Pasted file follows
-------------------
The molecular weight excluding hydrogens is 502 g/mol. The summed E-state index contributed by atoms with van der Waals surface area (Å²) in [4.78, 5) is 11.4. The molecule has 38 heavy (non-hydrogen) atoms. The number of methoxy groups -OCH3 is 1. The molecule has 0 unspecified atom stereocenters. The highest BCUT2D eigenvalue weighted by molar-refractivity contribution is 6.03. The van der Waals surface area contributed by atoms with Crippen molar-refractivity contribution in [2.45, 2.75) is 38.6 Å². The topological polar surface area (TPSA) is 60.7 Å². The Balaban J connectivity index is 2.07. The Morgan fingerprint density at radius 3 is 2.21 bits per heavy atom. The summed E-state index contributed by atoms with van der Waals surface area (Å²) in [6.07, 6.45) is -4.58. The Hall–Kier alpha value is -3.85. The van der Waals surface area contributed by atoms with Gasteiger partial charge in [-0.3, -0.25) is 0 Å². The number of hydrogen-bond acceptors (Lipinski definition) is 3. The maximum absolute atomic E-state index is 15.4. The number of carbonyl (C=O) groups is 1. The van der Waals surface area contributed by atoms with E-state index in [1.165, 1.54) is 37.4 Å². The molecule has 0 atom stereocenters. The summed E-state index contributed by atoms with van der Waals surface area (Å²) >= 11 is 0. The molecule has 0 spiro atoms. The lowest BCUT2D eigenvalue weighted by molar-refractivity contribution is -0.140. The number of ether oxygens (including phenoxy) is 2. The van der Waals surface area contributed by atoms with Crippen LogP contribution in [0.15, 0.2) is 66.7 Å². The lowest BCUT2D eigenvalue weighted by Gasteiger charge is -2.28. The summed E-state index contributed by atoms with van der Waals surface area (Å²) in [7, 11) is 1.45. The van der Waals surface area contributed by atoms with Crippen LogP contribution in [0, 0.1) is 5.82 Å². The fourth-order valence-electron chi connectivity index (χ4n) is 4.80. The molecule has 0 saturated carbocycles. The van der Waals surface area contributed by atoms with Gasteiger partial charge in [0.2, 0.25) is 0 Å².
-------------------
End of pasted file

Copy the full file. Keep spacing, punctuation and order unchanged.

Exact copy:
The molecular weight excluding hydrogens is 502 g/mol. The summed E-state index contributed by atoms with van der Waals surface area (Å²) in [4.78, 5) is 11.4. The molecule has 38 heavy (non-hydrogen) atoms. The number of methoxy groups -OCH3 is 1. The molecule has 0 unspecified atom stereocenters. The highest BCUT2D eigenvalue weighted by molar-refractivity contribution is 6.03. The van der Waals surface area contributed by atoms with Crippen molar-refractivity contribution in [2.45, 2.75) is 38.6 Å². The topological polar surface area (TPSA) is 60.7 Å². The Balaban J connectivity index is 2.07. The Morgan fingerprint density at radius 3 is 2.21 bits per heavy atom. The summed E-state index contributed by atoms with van der Waals surface area (Å²) in [6.07, 6.45) is -4.58. The Hall–Kier alpha value is -3.85. The van der Waals surface area contributed by atoms with Gasteiger partial charge in [-0.3, -0.25) is 0 Å². The number of hydrogen-bond acceptors (Lipinski definition) is 3. The maximum absolute atomic E-state index is 15.4. The number of carbonyl (C=O) groups is 1. The van der Waals surface area contributed by atoms with E-state index in [1.165, 1.54) is 37.4 Å². The molecule has 0 atom stereocenters. The summed E-state index contributed by atoms with van der Waals surface area (Å²) >= 11 is 0. The molecule has 0 spiro atoms. The lowest BCUT2D eigenvalue weighted by molar-refractivity contribution is -0.140. The number of ether oxygens (including phenoxy) is 2. The van der Waals surface area contributed by atoms with Crippen LogP contribution in [0.15, 0.2) is 66.7 Å². The lowest BCUT2D eigenvalue weighted by Gasteiger charge is -2.28. The summed E-state index contributed by atoms with van der Waals surface area (Å²) in [7, 11) is 1.45. The van der Waals surface area contributed by atoms with Crippen LogP contribution in [0, 0.1) is 5.82 Å². The fourth-order valence-electron chi connectivity index (χ4n) is 4.80. The molecule has 0 saturated carbocycles. The van der Waals surface area contributed by atoms with Gasteiger partial charge in [0.2, 0.25) is 0 Å².